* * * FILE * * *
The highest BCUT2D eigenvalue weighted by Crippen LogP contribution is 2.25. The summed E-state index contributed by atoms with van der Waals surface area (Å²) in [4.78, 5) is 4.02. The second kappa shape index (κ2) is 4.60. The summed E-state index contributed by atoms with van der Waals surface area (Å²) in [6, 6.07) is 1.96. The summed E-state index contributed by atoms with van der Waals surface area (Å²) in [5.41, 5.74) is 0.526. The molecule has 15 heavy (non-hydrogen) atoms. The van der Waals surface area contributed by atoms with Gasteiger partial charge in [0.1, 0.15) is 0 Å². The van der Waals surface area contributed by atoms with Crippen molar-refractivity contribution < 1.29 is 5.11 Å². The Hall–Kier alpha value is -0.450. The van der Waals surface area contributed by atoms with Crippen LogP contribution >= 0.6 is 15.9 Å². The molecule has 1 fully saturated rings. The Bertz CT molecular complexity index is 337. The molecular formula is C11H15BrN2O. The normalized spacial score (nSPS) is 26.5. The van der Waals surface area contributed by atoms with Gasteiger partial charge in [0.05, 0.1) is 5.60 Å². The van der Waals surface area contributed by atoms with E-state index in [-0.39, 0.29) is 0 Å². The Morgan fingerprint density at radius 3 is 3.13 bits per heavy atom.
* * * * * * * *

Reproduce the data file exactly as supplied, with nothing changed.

The highest BCUT2D eigenvalue weighted by Crippen LogP contribution is 2.25. The summed E-state index contributed by atoms with van der Waals surface area (Å²) in [4.78, 5) is 4.02. The second kappa shape index (κ2) is 4.60. The summed E-state index contributed by atoms with van der Waals surface area (Å²) in [6, 6.07) is 1.96. The summed E-state index contributed by atoms with van der Waals surface area (Å²) in [5.41, 5.74) is 0.526. The molecule has 15 heavy (non-hydrogen) atoms. The van der Waals surface area contributed by atoms with Gasteiger partial charge in [0.1, 0.15) is 0 Å². The van der Waals surface area contributed by atoms with Crippen molar-refractivity contribution < 1.29 is 5.11 Å². The Hall–Kier alpha value is -0.450. The van der Waals surface area contributed by atoms with Crippen LogP contribution >= 0.6 is 15.9 Å². The molecule has 1 fully saturated rings. The Bertz CT molecular complexity index is 337. The molecular formula is C11H15BrN2O. The normalized spacial score (nSPS) is 26.5. The van der Waals surface area contributed by atoms with Gasteiger partial charge in [0.05, 0.1) is 5.60 Å². The van der Waals surface area contributed by atoms with E-state index in [-0.39, 0.29) is 0 Å². The Morgan fingerprint density at radius 3 is 3.13 bits per heavy atom.